With a range of new regulations, tools and projects underway, Information Governance ANZ were pleased to host a virtual forum with updates on the latest data privacy developments across the Asia Pacific region.
This interactive session was facilitated by Susan Bennett, Founder of InfoGovANZ and our special guests included:
- NZ Privacy Commissioner – John Edwards
- Senior Research Fellow, Asian Business Law Institute – Dr Clarisse Girot
- Director, Simply Privacy – Daimhin Warner
Commissioner John Edwards on the new NZ Privacy Act
New Zealand’s Privacy Act 2020 comes into force on 1 December 2020 and introduces new limitations on cross-border transfers.
Commissioner Edwards spoke about the new legislation and provided a brief history of the Act since 1993. It applies across the economy (both public and private sector organisations), is based on the 1980 OECD data protection principles and is technology-neutral. He noted the Act has remained largely unamended during the intervening decades.
New Zealand received an ‘adequacy ruling’ by the European Commission recognising that it provided an adequate level of protection to personal data of European citizens. In 2011 the Law Commission carried out a review and found the Act remained broadly fit for purpose, although some modernisation was recommended.
The new law comes into effect from 1 December. It includes some new obligations and policy initiatives, including mandatory breach notification. It sets quite a high threshold for harm criteria, to prevent “over reporting” which can undermine public confidence.
The Office of the Privacy Commissioner has released a reporting tool, Notify Us, to help organisations assess a breach situation and report appropriately. The tool was developed with a user-centred design approach, to enable assessment and reporting even if the user knows very little about the Privacy Act.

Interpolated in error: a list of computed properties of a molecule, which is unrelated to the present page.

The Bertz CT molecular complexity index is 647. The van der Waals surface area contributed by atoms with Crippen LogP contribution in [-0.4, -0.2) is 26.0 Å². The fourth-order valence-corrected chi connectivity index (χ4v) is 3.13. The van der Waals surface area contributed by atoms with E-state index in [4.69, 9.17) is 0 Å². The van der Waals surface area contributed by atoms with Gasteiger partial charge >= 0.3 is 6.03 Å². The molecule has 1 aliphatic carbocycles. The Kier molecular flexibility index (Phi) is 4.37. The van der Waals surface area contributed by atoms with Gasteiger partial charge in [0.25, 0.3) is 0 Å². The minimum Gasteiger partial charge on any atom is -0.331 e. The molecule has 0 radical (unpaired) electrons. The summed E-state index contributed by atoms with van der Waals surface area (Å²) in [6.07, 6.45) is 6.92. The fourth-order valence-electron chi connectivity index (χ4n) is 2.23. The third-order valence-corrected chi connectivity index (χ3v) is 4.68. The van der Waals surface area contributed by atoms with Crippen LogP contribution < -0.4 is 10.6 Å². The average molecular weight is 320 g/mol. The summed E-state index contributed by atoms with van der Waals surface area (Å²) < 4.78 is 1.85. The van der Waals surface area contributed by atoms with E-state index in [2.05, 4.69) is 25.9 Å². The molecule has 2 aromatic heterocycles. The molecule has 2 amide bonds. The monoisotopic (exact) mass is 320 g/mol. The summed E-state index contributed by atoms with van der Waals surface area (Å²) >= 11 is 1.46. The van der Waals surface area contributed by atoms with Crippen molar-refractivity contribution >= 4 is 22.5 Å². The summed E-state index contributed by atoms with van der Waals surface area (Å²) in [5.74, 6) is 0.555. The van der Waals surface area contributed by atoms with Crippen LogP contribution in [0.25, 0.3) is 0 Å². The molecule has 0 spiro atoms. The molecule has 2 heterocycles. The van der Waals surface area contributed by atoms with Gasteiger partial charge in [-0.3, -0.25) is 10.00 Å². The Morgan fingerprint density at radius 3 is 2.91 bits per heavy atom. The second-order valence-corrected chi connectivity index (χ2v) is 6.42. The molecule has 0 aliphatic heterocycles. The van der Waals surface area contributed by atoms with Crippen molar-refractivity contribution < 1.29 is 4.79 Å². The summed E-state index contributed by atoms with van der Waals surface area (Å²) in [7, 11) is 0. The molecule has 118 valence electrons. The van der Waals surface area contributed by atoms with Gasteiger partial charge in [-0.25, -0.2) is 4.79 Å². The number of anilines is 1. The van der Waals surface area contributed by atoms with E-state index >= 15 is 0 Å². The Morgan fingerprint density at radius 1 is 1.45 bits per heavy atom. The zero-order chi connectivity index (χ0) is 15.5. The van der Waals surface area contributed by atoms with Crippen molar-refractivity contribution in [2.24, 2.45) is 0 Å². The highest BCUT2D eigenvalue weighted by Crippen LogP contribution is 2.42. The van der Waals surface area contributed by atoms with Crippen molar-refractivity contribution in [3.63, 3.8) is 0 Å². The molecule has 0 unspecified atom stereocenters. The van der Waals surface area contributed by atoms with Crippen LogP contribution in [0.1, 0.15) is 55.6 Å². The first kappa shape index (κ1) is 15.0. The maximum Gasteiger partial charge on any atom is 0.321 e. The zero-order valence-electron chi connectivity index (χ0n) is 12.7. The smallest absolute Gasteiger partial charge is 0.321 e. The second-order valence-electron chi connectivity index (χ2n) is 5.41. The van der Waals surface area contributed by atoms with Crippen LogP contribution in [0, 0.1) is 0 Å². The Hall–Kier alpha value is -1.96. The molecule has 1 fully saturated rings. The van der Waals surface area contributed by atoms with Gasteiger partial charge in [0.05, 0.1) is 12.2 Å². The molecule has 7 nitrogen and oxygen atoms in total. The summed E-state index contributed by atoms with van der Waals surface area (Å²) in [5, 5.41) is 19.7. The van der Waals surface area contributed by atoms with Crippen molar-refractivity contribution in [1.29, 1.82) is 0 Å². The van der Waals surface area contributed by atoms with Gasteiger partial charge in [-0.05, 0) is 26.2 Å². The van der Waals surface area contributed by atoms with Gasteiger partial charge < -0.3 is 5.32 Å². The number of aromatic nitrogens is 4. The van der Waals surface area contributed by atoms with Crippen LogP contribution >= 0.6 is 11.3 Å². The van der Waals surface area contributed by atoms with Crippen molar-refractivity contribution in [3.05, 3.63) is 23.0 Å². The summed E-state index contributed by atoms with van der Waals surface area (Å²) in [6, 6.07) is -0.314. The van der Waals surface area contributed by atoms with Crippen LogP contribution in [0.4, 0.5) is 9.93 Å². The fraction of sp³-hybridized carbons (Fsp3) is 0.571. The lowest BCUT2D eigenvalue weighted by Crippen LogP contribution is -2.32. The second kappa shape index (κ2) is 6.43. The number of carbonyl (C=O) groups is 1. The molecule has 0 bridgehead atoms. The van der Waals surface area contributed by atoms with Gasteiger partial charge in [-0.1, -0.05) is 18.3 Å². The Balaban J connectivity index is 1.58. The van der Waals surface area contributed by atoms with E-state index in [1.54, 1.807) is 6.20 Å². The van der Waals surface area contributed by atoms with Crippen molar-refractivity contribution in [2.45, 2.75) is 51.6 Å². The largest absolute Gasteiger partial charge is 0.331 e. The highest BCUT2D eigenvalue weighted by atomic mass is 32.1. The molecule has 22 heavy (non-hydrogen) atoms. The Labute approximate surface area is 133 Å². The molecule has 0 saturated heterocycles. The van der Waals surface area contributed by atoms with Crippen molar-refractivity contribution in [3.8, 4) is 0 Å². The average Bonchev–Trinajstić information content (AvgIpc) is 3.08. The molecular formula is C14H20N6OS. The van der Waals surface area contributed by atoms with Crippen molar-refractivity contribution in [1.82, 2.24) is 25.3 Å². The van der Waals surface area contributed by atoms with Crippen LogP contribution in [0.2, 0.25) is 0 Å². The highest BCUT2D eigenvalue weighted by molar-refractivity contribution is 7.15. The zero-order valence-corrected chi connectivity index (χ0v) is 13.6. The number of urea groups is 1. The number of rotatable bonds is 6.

The Act includes a new principle, limiting general powers of disclosure for overseas data transfers. It is not considered a disclosure if data is simply stored or transmitted, for example in a software-as-a-service or hosted environment. Data must not be used or tracked by the IT service provider for their own purposes. As with GDPR, there is some extraterritoriality and the Act will still apply if the organisation is considered to be carrying on a business in New Zealand, even if the recipient is outside New Zealand.
To facilitate cross-border transfers of personal information, advice and model contractual clauses will be available from the OPC website, along with another tool to print out tailor made contracts.
The Commissioner can issue compliance notices, not fines – although there are criminal offences for impersonating an individual or destroying personal information that has been requested. He noted that updates to the Act are based on recommendations almost 10 years old, so there may be scope for further improvement, but the principles-based approach offers a reliable framework over time.
Daimhin Warner on how practitioners can prepare
Daimhin encouraged privacy practitioners to focus on preparing for cross border transfers, noting there are a few tricky issues to tackle for compliance. The old Act encouraged a ‘reactive’ approach, but the new Act required proactive due diligence.
For example, every entity in a group of companies is considered a separate organisation, so it’s important to manage the risk of disclosure in data that may be transferred within the group.
He noted it will not apply to a service provider or data processor in the majority of cases. Situations that will need more careful consideration may include health research organisations or law enforcement agencies, potentially sharing personally identifiable data with counterparts around the world. Principle 12 does not apply in ‘controller to controller’ transfers if required for public safety.